But I was more struck by how, in age, the attentions of a younger suitor can be such a powerful force. Both of the older characters in the episode had attractive spouses, but they were carried away by the virtual thrill of ‘hooking up’ with a younger person. Those assignations in the chat room made them somehow believe that they were 18 again and the idea proved irresistible leading to doom for both of them. It brings to mind how often we do things, as we age, to recapture the thrill of youth. Part of that is due to how the society tends to view youth and old age. There is no doubt we are a youth-oriented culture. My students last semester, by a bare majority vote, did think the image of older people in the media overall was improving, but all agreed we are still youth-oriented. How sad that we have so few TV shows that offer us characters who are trying to act older than they are.
The other thought I had was how the Internet can mask our age. So if we are looking to combat some of the discrimination based on age, the ageism of our society, perhaps the Internet can be a tool to thwart that bias. In this case, it was not used to good effect, but I can see situations of consulting and contract employment where the anonymity that the Internet can provide could work in favor of older persons in this young society. The potential is there to judge proposals for work, and work itself, based on the outcomes and not on the person. I am not advocating that an older worker portray themselves as a younger worker when seeking jobs on the Internet. I do think the Internet may provide an ‘age-neutral’ environment which may limit age discrimination. Of course, that means that older people using it as such will have to master the tools of a younger generation and perhaps that does indeed make us younger.

How do we pay for long-term health care?

I checked out the possibility of a long-term care insurance policy when I
turned 53. I had read so much about it and I was encouraging my students to check
out whether insurance worked for them. I decided I should do so myself. When I received a solicitation from one of the long-term companies, I asked them for a quote.
Long-term care begins when a person can¹t take care of themselves. We all go through periods when we need help taking care of ourselves, but most of these are short-term situations such as a flu, a broken bone, a temporary illness. Long-term care illnesses by definition, last a long time. They are chronic illnesses or disabilities that are expected to last more than three months. The Congressional Budget office defines long term care as “the medical, social, personal care, and supportive services needed by people who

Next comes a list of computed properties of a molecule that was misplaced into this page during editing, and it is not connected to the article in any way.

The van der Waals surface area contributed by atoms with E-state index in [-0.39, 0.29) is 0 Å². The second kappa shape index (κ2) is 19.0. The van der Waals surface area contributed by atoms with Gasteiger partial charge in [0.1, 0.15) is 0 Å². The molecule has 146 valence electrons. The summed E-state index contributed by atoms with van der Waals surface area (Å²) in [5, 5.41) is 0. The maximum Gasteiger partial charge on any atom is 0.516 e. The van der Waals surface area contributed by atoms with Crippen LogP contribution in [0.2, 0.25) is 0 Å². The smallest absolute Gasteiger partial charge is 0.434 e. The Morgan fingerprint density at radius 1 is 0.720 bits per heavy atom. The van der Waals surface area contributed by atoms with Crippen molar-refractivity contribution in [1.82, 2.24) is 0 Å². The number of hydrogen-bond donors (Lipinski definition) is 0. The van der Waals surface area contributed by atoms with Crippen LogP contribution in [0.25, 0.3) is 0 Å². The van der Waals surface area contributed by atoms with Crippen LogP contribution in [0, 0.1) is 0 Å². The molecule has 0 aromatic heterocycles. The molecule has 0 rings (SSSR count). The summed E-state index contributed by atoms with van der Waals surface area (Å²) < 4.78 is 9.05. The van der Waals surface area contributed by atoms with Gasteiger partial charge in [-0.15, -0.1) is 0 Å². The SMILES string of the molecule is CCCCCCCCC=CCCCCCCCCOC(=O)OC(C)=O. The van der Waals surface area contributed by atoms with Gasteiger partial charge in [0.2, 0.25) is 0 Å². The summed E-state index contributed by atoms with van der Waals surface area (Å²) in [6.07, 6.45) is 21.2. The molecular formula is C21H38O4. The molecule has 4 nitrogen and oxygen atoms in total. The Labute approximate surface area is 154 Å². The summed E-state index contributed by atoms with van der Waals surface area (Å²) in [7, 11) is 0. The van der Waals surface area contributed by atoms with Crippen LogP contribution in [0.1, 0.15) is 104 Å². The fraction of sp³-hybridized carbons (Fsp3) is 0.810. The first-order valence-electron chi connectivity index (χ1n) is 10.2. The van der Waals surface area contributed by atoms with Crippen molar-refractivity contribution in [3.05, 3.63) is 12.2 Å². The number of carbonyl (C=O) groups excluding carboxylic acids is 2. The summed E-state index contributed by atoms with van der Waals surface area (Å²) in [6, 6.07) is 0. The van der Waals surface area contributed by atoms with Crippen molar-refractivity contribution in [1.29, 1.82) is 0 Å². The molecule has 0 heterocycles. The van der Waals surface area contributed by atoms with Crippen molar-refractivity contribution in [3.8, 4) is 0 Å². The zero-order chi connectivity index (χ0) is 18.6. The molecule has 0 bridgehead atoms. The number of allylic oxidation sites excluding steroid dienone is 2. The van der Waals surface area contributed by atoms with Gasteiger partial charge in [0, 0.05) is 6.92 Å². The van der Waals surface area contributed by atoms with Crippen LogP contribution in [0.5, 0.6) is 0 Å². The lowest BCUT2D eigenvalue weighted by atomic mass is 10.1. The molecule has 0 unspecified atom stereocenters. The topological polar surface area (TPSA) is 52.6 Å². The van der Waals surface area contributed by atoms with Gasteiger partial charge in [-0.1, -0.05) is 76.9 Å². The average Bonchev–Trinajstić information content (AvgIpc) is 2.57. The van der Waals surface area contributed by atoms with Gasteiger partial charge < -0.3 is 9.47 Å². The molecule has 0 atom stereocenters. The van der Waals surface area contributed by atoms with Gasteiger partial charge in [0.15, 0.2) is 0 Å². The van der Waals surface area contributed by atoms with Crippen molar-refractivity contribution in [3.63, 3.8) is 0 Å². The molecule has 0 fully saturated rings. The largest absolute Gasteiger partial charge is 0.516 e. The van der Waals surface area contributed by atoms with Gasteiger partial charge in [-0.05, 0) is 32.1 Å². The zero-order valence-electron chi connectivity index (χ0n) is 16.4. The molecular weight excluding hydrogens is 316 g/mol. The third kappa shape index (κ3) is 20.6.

have lost some capacity for self-care because of a chronic illness or condition.”
Long-term care can occur in a nursing facility, an assisted living, or in the home. Who receives long-term care? Researchers estimate that about 2% of those under 65 use long-term care (3.3 million people). About 17 percent, or about 5.6 million people, over the age of 65 use long-term care. About two-thirds of long-term health care is for older disabled persons and 1/3 for younger disabled persons.
Who pays for long-term care? It’s a mixed bag. Usually it¹s the person in need through their personal savings and the government health care program for the poor, Medicaid. Together these two sources cover most of the cost of long-term care services. About $43 billion from each source. Medicaid, however, only covers you when your poor, when you¹ve used up all your assets and income to pay for medical care and there¹s not enough left for anything else. Medicare will not cover your long-term care expenses. Read my lips: Medicare will not cover your long-term care expenses. Medicare covers acute care like hospitalizations and doctor¹s visits and some pharmaceutical drugs. Medicare covers your therapy after a hospitalization, even if that therapy occurs in
a long-term care facility like a nursing home. If you learn anything from this piece, learn this: Medicare will NOT cover your long-term care expenses.
Confusing? It sure is. Here¹s how it often works. Your Aunt Abby, who lives alone, has a severe stroke and can¹t look after herself anymore. For a while she may be able to get long-term care services in her community by paying for home care. But, eventually she needs a nursing home with a cost of $60,000+ per year. She can¹t afford that. She lives on a small pension and Social Security. Most of her wealth is in her home. So she sells her house for, say $240,000, and she can pay for the nursing home for four years. After the four years she still needs care and the nursing home social worker gets her on Medicaid because Aunt Abby can¹t pay her nursing home bill. (And neither can her family pay out $60,000 per year.) From then on, Medicaid pays the bill. But Medicaid doesn¹t pay the nursing facilities very much for the care so they really don¹t want Aunt Abby when she¹s on Medicaid. Most would continue to care for her, but some will reduce